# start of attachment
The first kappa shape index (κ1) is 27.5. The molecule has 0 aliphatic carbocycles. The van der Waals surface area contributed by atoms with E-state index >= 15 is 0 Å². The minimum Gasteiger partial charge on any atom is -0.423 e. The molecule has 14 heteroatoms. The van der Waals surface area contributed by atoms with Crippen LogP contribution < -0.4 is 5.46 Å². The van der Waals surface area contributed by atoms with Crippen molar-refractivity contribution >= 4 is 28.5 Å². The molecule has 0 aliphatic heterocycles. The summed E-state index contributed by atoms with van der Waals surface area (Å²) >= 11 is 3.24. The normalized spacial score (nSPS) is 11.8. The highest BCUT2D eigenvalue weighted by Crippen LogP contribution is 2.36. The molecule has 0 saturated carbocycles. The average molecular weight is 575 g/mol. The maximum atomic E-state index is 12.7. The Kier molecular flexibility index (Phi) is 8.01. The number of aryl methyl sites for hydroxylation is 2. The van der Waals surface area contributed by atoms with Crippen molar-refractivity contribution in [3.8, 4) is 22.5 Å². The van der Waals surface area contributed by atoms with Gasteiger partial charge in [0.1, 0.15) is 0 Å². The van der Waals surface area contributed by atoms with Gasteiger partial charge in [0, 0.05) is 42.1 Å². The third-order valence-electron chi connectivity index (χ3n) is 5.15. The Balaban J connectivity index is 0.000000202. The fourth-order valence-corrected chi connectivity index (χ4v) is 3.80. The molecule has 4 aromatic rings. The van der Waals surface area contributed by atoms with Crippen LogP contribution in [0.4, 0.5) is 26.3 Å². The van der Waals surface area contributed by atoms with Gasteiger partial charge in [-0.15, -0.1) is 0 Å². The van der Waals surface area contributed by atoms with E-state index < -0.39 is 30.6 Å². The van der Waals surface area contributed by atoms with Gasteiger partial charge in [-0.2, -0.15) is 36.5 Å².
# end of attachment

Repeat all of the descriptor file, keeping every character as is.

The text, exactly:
The first kappa shape index (κ1) is 27.5. The molecule has 0 aliphatic carbocycles. The van der Waals surface area contributed by atoms with E-state index >= 15 is 0 Å². The minimum Gasteiger partial charge on any atom is -0.423 e. The molecule has 14 heteroatoms. The van der Waals surface area contributed by atoms with Crippen LogP contribution < -0.4 is 5.46 Å². The van der Waals surface area contributed by atoms with Crippen molar-refractivity contribution >= 4 is 28.5 Å². The molecule has 0 aliphatic heterocycles. The summed E-state index contributed by atoms with van der Waals surface area (Å²) >= 11 is 3.24. The normalized spacial score (nSPS) is 11.8. The highest BCUT2D eigenvalue weighted by Crippen LogP contribution is 2.36. The molecule has 0 saturated carbocycles. The average molecular weight is 575 g/mol. The maximum atomic E-state index is 12.7. The Kier molecular flexibility index (Phi) is 8.01. The number of aryl methyl sites for hydroxylation is 2. The van der Waals surface area contributed by atoms with Crippen molar-refractivity contribution in [3.8, 4) is 22.5 Å². The van der Waals surface area contributed by atoms with Gasteiger partial charge in [0.1, 0.15) is 0 Å². The van der Waals surface area contributed by atoms with Gasteiger partial charge in [0, 0.05) is 42.1 Å². The third-order valence-electron chi connectivity index (χ3n) is 5.15. The Balaban J connectivity index is 0.000000202. The fourth-order valence-corrected chi connectivity index (χ4v) is 3.80. The molecule has 4 aromatic rings. The van der Waals surface area contributed by atoms with Crippen LogP contribution in [0.4, 0.5) is 26.3 Å². The van der Waals surface area contributed by atoms with Gasteiger partial charge in [-0.15, -0.1) is 0 Å². The van der Waals surface area contributed by atoms with E-state index < -0.39 is 30.6 Å². The van der Waals surface area contributed by atoms with Gasteiger partial charge in [-0.2, -0.15) is 36.5 Å².